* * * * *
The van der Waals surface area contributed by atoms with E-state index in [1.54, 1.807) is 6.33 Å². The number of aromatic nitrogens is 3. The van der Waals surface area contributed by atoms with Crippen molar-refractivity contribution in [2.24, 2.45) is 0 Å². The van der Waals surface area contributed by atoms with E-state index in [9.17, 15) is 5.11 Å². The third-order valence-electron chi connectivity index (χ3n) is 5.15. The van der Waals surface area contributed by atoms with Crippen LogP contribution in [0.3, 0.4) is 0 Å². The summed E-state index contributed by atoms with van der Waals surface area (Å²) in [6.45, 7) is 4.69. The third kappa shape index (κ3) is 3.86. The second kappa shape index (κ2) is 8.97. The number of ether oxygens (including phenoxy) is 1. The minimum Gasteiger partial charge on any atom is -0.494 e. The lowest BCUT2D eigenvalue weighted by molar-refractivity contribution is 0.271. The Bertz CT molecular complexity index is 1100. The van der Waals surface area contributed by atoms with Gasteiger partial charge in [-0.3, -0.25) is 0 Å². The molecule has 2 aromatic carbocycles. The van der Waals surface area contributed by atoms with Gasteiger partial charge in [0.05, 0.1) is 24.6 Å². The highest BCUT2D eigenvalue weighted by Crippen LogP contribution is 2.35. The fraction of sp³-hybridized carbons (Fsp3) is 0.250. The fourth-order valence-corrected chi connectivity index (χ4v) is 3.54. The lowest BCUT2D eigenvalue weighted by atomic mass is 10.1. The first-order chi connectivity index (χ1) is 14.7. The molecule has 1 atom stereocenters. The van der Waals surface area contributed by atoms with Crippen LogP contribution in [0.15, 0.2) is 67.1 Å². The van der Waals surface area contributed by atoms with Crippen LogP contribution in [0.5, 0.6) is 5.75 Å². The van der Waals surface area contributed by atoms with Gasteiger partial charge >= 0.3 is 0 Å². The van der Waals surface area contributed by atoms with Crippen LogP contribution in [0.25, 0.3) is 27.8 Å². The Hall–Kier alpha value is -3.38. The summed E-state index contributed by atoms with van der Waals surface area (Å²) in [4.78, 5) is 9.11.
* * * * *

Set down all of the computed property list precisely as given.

The van der Waals surface area contributed by atoms with E-state index in [1.54, 1.807) is 6.33 Å². The number of aromatic nitrogens is 3. The van der Waals surface area contributed by atoms with Crippen molar-refractivity contribution in [2.24, 2.45) is 0 Å². The van der Waals surface area contributed by atoms with E-state index in [9.17, 15) is 5.11 Å². The third-order valence-electron chi connectivity index (χ3n) is 5.15. The van der Waals surface area contributed by atoms with Crippen LogP contribution in [0.3, 0.4) is 0 Å². The summed E-state index contributed by atoms with van der Waals surface area (Å²) in [6.45, 7) is 4.69. The third kappa shape index (κ3) is 3.86. The second kappa shape index (κ2) is 8.97. The number of ether oxygens (including phenoxy) is 1. The minimum Gasteiger partial charge on any atom is -0.494 e. The lowest BCUT2D eigenvalue weighted by molar-refractivity contribution is 0.271. The Bertz CT molecular complexity index is 1100. The van der Waals surface area contributed by atoms with Gasteiger partial charge in [-0.3, -0.25) is 0 Å². The molecule has 2 aromatic carbocycles. The van der Waals surface area contributed by atoms with Gasteiger partial charge in [0.05, 0.1) is 24.6 Å². The highest BCUT2D eigenvalue weighted by Crippen LogP contribution is 2.35. The fraction of sp³-hybridized carbons (Fsp3) is 0.250. The fourth-order valence-corrected chi connectivity index (χ4v) is 3.54. The lowest BCUT2D eigenvalue weighted by atomic mass is 10.1. The first-order chi connectivity index (χ1) is 14.7. The molecule has 1 atom stereocenters. The van der Waals surface area contributed by atoms with Crippen LogP contribution in [0.15, 0.2) is 67.1 Å². The van der Waals surface area contributed by atoms with Crippen LogP contribution in [0.5, 0.6) is 5.75 Å². The van der Waals surface area contributed by atoms with Gasteiger partial charge >= 0.3 is 0 Å². The van der Waals surface area contributed by atoms with Crippen LogP contribution in [0.25, 0.3) is 27.8 Å². The Hall–Kier alpha value is -3.38. The summed E-state index contributed by atoms with van der Waals surface area (Å²) in [4.78, 5) is 9.11.